Quick Profiles of Early Beaverton Settlers

September 13, 2016 8:40 pm Published by 2 Comments

Compiled by Michael Wong

About Beaverton
According to Oregon Geographic Names, Beaverton got its name because of the settlement’s proximity to a large body of water resulting from beaver dams.
(https://en.wikipedia.org/wiki/Beaverton,_Oregon)

The first pioneers to settle in the area we now call Beaverton were Augustus Fanno and Lawrence Hall, both in 1847. In the decades to follow, dozens more would settle and stake out their donation land claim. In 1868, the area the early settlers fondly referred to as “Beaverdam” officially registered with the county as the township of Beaverton.

Over the next two decades, more families would settle the area primarily as farmers but also as shopkeepers and businessmen.

Below are short profiles of some of these individuals whose hard work and ingenuity helped build the wonderful city we know today.

Augustus Fanno
The first settler to file a claim in Washington County

  • Born March 26, 1804 in Cumberlain, Maine
  • Registered his claim on September 22, 1847 in what is now the Greenway area
  • Died June 29, 1884 in Oregon
  • Married to Martha Ferguson in 1833 and had one son, Eugene.
  • Martha died in childbirth shortly after arriving in Oregon in 1847.
  • Married to Rebecca Jane Denney in 1851
  • Had six children, including Augustus, Jr. and Alonzo
  • Most of the Fanno’s are buried at Crescent Grove Cemetery in Tigard, OR.
  • Augustus Fanno filed the first land claim in what is now Washington Co.
  • He pioneered the growing of onions in Oregon by developing a breed that adapted to the wet climate and soil of the area.
  • Fanno Creek and Fanno Street are named after him.
  • He built the Fanno Farmhouse in 1857.  It is now a historic home on the National Registry of Historical Places.
  • Fanno Creek is named after him

Lawrence Hall
The first settler in Beaverton but filed his claim afterA. Fanno

  •  Born March 10, 1800 in Bourbon County, Kentucky
  • Died February 11, 1867 in Portland, OR
  • Staked his claim in spring of 1847 in the north side of the present town.  Jenkins Rd. forms the southern boundary of the claim.
  • Married Lucy Davidson White in 1822 and had nine children.  She died in 1865.
  • Are buried at Union Cemetery of Cedar Mill in unmarked graves.
  • Primary professions include Politician, Postmaster and Captain in the Cayeuse War.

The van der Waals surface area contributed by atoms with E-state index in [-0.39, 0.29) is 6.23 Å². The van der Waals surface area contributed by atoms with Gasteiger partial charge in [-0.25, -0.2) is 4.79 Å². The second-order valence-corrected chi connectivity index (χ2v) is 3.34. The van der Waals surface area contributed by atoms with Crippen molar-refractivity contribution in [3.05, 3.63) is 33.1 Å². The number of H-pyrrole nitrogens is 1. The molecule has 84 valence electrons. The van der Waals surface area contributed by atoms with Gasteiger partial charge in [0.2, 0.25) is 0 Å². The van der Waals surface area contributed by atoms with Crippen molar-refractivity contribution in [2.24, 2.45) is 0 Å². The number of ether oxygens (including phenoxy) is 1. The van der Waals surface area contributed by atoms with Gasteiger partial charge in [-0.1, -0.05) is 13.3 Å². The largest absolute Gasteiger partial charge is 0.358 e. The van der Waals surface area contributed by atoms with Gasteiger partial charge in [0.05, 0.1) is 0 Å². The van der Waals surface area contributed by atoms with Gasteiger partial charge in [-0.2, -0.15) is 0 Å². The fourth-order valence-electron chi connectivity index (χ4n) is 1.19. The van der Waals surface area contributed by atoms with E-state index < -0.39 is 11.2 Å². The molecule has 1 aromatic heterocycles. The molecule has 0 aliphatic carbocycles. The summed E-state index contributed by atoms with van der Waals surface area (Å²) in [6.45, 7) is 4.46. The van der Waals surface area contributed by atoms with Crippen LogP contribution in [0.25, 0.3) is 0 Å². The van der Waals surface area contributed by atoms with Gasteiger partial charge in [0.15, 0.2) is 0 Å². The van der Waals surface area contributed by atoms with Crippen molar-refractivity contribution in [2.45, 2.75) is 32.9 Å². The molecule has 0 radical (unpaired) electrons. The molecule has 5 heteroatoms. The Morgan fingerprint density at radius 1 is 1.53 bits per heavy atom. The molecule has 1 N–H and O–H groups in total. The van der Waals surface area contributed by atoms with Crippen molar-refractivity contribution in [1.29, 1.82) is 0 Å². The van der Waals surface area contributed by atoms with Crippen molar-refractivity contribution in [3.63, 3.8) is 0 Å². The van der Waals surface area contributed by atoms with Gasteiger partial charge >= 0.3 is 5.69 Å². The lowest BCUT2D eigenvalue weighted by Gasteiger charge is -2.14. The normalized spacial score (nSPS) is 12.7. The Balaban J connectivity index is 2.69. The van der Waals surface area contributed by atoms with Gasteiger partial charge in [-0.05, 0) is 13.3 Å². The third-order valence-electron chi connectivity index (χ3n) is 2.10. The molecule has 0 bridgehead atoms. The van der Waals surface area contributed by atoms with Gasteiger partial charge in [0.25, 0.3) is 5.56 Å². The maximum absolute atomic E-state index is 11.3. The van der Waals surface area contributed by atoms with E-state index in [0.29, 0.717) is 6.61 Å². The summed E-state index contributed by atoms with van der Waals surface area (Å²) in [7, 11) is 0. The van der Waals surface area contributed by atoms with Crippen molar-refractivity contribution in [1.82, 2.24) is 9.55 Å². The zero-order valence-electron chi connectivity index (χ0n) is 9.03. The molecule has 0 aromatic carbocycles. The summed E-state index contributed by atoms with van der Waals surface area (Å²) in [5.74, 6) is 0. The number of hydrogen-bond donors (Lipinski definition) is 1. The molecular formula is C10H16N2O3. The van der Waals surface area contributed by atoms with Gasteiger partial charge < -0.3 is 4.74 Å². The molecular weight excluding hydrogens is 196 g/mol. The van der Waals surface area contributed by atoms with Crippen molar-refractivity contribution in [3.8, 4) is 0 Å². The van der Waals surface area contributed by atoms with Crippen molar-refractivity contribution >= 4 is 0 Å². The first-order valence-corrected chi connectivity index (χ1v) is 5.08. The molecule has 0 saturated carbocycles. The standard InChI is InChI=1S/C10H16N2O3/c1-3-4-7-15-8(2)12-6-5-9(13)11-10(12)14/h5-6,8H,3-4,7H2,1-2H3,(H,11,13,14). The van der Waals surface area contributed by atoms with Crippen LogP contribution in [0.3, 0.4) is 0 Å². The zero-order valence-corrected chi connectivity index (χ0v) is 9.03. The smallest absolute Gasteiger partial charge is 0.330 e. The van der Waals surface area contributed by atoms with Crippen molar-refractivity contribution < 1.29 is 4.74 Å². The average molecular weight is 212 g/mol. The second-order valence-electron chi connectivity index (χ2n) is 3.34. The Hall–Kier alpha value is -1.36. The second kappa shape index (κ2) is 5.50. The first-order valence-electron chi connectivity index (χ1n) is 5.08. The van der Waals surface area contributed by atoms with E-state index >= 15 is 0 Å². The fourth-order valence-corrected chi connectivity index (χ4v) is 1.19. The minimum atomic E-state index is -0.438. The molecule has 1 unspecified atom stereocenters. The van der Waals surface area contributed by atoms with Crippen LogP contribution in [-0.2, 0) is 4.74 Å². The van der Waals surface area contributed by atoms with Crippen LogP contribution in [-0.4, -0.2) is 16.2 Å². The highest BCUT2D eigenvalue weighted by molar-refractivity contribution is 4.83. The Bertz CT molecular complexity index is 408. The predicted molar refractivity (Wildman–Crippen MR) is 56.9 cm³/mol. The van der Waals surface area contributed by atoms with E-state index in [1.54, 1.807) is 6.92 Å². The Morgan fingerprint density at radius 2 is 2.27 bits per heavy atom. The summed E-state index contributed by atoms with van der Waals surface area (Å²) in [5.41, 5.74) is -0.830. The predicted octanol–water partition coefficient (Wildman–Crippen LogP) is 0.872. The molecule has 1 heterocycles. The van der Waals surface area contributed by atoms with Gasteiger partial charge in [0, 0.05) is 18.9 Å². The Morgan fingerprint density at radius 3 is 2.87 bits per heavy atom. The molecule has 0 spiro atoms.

• Hall Blvd is named after him

Thomas Denney
Built the areas first saw and gristmills leading to a mini-building boom of plank homes and becoming one of the leaders in Oregon’s timber industry

  • Born July 1, 1817 in Kentucky
  • Died November 15,1908 and buried in Tigard, Oregon
  • Married his cousin, Berrilla King, on January 4, 1849 in Indiana
  • Left Indiana for Oregon in March 1849 with his new bride.
  • Had seven children, their first being born just as they were about to cross the Cascades in September 1849.
  • Thomas and Berrilla are buried at Crescent Grove Cemetery in Tigard, OR.
  • Built the first sawmill in the area,
  • Son, Aaron Vasco Denney married Alice E. Smith
  • Descendant, Judy Donovan, still lives on the original land claim and regularly attends our historical society meetings.
  • Denney Rd is named after him

Orrin Sweet Allen
Helped establish meeting place for early Congregationists of Beaverton

  • Born  March 11, 1824 in New York
  • Died July 25, 1902
  • Married Frances Wade in 1856 and had 3 children
  • Fought for the Union in the civil war in 1862
  • Arrived in Beaverton in 1870
  • Home was located at the present-day intersection of Allen Blvd and Hall Blvd
  • Buried in Crescent Grove Cemetery in Tigard, OR
  • Early member of the Bethel Congregational Church and helped secure a place of worship for the congregation.
  • Primary profession was farmer, carpenter, cabinet maker and painter
  • Early Commissioner of ‘Streets in Beaverton’
  • Youngest son, Floyd, was born in Beaverton
  • Allen Blvd is named after him

Charles Angel
He assisted with the platting of Beaverton

  • Presumed born in 1826 in Oregon
  • Assisted Joshua Welch in platting the new town of Beaverton
  • An 1870 US Census entry for Washington County, OR lists a Charles Angell (with two L’s) as a 44 year old common laborer, born in Oregon.
  • Owned land worth $1000.
  • Angel St. is named after him

George Betts
He built Beaverton’s first store and was the city’s first postmaster

  • Born approximately 1826 in New York
  • Married to Hetty and had four children (she died in 1861)
  • Married to Elizabeth in 1862 and had four children
  • Came to Oregon in 1853 from Fort Vancouver in Washington where he was a soldier
  • Built Beaverton’s first commercial building as an incentive for the railroad to put a depot in
  • Assisted Joshua Welch in platting the new town of Beaverton in 1868
  • Primary Profession includes farmer, being the city’s first postmaster as well elected as justice of the peace
  • Betts Ave, where our Main Post Office is located, is named after him

William O. Hocken
Donated land for Beaverton City Park

  • Born in 1840 in England
  • Died in March 19, 1921 in Washington County